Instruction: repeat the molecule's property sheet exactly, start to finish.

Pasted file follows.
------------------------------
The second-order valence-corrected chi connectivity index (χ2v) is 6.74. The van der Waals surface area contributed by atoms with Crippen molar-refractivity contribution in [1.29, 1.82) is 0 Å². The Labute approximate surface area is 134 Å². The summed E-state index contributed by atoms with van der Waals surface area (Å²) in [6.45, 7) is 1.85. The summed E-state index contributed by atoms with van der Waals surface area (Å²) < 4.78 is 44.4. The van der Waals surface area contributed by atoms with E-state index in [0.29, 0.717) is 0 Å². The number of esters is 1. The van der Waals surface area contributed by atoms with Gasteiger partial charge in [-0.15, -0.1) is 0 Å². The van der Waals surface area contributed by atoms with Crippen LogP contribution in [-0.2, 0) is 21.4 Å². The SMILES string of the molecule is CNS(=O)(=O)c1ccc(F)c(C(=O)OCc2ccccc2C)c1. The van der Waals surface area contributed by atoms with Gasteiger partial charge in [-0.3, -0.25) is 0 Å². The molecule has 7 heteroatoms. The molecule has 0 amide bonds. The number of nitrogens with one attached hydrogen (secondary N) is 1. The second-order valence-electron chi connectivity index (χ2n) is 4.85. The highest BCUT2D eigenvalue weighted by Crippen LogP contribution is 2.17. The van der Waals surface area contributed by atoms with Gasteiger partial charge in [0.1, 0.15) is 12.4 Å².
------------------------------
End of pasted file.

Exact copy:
The second-order valence-corrected chi connectivity index (χ2v) is 6.74. The van der Waals surface area contributed by atoms with Crippen molar-refractivity contribution in [1.29, 1.82) is 0 Å². The Labute approximate surface area is 134 Å². The summed E-state index contributed by atoms with van der Waals surface area (Å²) in [6.45, 7) is 1.85. The summed E-state index contributed by atoms with van der Waals surface area (Å²) < 4.78 is 44.4. The van der Waals surface area contributed by atoms with E-state index in [0.29, 0.717) is 0 Å². The number of esters is 1. The van der Waals surface area contributed by atoms with Gasteiger partial charge in [-0.15, -0.1) is 0 Å². The van der Waals surface area contributed by atoms with Crippen LogP contribution in [-0.2, 0) is 21.4 Å². The SMILES string of the molecule is CNS(=O)(=O)c1ccc(F)c(C(=O)OCc2ccccc2C)c1. The van der Waals surface area contributed by atoms with Gasteiger partial charge in [-0.3, -0.25) is 0 Å². The molecule has 7 heteroatoms. The molecule has 0 amide bonds. The number of nitrogens with one attached hydrogen (secondary N) is 1. The second-order valence-electron chi connectivity index (χ2n) is 4.85. The highest BCUT2D eigenvalue weighted by Crippen LogP contribution is 2.17. The van der Waals surface area contributed by atoms with Gasteiger partial charge in [0.1, 0.15) is 12.4 Å².